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Empathy: Could It Be What You're Missing?

A Washington Psychotherapist Suggests How to Tell . . . and How to Treat the Symptoms
By Douglas LaBier

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Empathy: Could It Be What You're Missing?
Douglas LaBier

You may not realize it, but a great number of people suffer from EDD.

No, you're not reading a misprint of ADD or ED. The acronym stands for empathy deficit disorder.

Nor will you find it listed in the American Psychiatric Association's Diagnostic and Statistical Manual of Mental Disorders, even though that tome has been expanding as normal variations of mood and temperament have increasingly been defined as disorders. I'm hesitant to suggest adding another one. But this one is real.

Based on my 35 years of experience as a psychotherapist, business psychologist and researcher, I have come to believe that EDD is a pervasive but overlooked condition with profound consequences for the mental health of individuals and of our society. People who suffer from EDD are unable to step outside themselves and tune in to what other people experience. That makes it a source of personal conflicts, of communication failure in intimate relationships, and of the adversarial attitudes -- even hatred -- among groups of people who differ in their beliefs, traditions or ways of life.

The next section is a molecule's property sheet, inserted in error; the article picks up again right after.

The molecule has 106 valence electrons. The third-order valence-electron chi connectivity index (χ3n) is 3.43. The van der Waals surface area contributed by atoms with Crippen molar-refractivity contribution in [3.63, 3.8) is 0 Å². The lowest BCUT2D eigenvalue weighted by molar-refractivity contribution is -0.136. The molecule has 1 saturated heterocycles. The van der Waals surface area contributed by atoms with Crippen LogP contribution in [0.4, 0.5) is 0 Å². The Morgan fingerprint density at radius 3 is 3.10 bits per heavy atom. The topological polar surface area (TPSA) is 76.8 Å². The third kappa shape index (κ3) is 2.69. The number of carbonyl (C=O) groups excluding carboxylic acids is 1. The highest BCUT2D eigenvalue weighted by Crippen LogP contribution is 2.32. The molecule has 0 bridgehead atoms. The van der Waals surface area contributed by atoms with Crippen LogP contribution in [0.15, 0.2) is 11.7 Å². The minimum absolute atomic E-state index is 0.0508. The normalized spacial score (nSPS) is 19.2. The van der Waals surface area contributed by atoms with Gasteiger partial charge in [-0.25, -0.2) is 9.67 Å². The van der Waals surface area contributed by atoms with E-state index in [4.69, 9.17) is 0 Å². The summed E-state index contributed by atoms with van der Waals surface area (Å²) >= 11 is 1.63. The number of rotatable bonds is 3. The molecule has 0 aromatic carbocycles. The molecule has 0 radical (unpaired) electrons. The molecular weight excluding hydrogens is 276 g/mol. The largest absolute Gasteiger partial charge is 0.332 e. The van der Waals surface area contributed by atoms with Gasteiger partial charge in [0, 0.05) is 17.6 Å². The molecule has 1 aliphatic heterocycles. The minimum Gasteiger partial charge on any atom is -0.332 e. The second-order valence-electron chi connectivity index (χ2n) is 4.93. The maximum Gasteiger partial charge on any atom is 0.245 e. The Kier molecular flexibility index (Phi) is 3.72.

Take the man who reported to me that his wife was complaining that he didn't spend enough time with their children, that she had most of the burden despite having a career of her own. "Yeah, I see her point," he says in a neutral voice, "but I need time for my sports activities on the weekends. I'm not going to give that up. And at night I'm tired, I want to veg out." As we talked further, it became clear to me that he was unable to experience what his wife's world was like for her.

Or the computer executive who prided himself on having a stable family life, then casually told me that, even though he believed in the environmental threat of global warming, he couldn't care less. "I'll be long gone when New York is under water," he said. And when I asked him whether he cared about how it might affect his kids or grandkids, he replied with a grin: "Hey, that's their problem."

Or the woman who works in the financial industry who told me she's indifferent to how American Muslims might feel: "I think they're all terrorists," she said, "and would like to kill us all, anyway."

These may sound like extreme examples, but I hear variations of those themes all the time. By breeding this kind of emotional isolation, EDD is particularly dangerous in today's increasingly interconnected, global world. It plays out in ways both small and large: In troubled intimate relationships, when partners become locked into adversarial positions; and in warfare between groups with different beliefs, such as Palestinians and Israelis locked in a death grip.

Feeling Others' Pain